The NT News: Give us proper answers on ‘toxic factory'

April 16, 2024 2:01 PM

Southern Senators against Middle Arm say there is “no social license” for the industrial hub, hitting back at the NT Chief Minister's comments they cannot “truly understand” the NT context.

More than a hundred people gathered to protest Middle Arm ahead of the second day of public hearings into the proposed development being held in Darwin on Thursday.

Federal Senators Sarah Hanson-Young, Dorinda Cox, Lidia Thorpe and David Pocock were in town for the senate committee hearings and attended the protest at the Esplanade.

Ms Hanson-Young, Chair of the committee, said she looked forward to getting some “proper answers” about the project she described as “nothing more than a factory of toxic air (and) toxic water”.

“I understand that the Chief Minister's a bit upset today that I keep referring to this as a gas hub, as a project that is going to make climate change worse, it is going to destroy the environment and is damaging to people's health,” she said. “Well, I stand by those criticisms, because that is what the local community have expressed to me as your concerns.”

Ms Hanson-Young will meet with federal Environment Minister Tanya Plibersek on Friday and said she would raise community concerns with both Middle Arm and land clearing at Lee Point.

“I will be telling her that there's no social licence for Middle Arm in Darwin,” she said.

Asked about an industry poll showing majority support for gas in the NT, Greens Northern Australia spokeswoman Ms Cox said it “depends on who you ask and what spin you're putting on gas being a transition fuel”.

She said arguments about economic benefit to the Territory would hold more weight if the petroleum resource rent tax “worked effectively”.

“We get a very, very minimal amount for the billions of dollars that these companies - in particular fossil fuel companies - are making in their profit margins. This is not to the benefit of the Australian public.”

Mr Pocock said his electorate, the ACT, had similar challenges raising revenue but that governments needed “a bit of vision and imagination” for “an economy of the future”.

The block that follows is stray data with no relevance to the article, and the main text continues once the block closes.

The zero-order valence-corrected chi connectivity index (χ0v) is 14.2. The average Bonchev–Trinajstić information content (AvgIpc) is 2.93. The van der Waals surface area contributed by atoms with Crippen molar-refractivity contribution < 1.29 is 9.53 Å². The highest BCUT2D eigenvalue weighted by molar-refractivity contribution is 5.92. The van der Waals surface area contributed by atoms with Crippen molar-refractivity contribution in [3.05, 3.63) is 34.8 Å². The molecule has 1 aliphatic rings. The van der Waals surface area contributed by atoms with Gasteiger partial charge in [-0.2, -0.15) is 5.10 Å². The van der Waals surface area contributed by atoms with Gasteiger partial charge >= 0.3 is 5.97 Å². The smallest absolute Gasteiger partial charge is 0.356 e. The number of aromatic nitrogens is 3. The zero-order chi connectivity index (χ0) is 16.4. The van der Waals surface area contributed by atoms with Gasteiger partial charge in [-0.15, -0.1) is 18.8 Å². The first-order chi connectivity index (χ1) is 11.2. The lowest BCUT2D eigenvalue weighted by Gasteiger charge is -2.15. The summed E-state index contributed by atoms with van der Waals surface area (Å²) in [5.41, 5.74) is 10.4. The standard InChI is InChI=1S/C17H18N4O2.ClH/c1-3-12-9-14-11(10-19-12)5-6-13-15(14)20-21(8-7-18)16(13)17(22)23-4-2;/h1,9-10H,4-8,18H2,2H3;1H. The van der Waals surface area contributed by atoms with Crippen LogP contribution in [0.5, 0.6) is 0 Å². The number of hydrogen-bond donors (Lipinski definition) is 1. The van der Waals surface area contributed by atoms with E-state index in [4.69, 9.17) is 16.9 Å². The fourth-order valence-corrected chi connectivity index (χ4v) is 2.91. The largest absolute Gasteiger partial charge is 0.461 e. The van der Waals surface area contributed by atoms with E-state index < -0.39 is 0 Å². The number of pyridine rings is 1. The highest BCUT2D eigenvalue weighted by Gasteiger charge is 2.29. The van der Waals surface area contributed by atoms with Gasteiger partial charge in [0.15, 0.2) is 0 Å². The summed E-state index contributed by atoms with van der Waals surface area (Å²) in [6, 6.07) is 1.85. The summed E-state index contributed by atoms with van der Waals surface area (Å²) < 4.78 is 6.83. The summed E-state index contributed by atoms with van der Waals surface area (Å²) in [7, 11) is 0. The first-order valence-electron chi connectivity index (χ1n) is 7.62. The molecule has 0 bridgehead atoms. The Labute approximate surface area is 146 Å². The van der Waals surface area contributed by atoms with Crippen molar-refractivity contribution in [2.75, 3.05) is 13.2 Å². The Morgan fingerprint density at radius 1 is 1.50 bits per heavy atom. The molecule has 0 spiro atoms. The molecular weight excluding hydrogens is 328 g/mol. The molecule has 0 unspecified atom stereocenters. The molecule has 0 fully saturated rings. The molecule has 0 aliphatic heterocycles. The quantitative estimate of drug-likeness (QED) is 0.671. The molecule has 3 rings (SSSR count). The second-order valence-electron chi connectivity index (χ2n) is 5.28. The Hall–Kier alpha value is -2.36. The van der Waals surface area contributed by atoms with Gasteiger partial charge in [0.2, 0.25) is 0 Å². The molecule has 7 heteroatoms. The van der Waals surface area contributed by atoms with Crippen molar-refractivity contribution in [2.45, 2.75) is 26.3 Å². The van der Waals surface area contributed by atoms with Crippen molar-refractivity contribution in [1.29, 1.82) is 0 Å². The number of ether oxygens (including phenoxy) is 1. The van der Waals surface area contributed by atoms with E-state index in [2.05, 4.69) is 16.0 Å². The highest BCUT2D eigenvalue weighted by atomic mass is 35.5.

“If there's going to be a $1.5 billion investment, let's invest in things that aren't going to cause more trouble,” he said.

Also speaking at the protest was Nurrdalinji Native Title Aboriginal Corporation chair, Samuel Janama Sandy, who said “we do not want fracking on our land”. “All that public money have been spent on them, why? They could have spent on something else, like better education, better health.”

Chief Minister Eva Lawler fronted the hearings on Thursday, calling on the southern Senators to put “petty politics” and “preconceptions” about Middle Arm aside. “There were a number of Senators from interstate that were there, and I can assure Territorians that they left their manners behind,” Ms Lawler said at a press conference following her appearance before the committee.

“They also came with preconceived ideas about the Northern Territory, I had hoped that they would come with an open mind around the Middle Arm project, but they didn't. This project is a project that we know will benefit Territorians long into the future.”

She said the government was undertaking all necessary environmental impact assessments, consulting with Larrakia people, and would not do anything to jeopardise the health of Territorians.

Independent Senator David Pocock speaking at a protest against Middle Arm. Picture: Fia Walsh

Nurrdalinji Native Title Aboriginal Corporation chair, Samuel Janama Sandy, speaking at the Middle Arm protest. 

By Fia Walsh, The NT News, Friday, 12 April 2024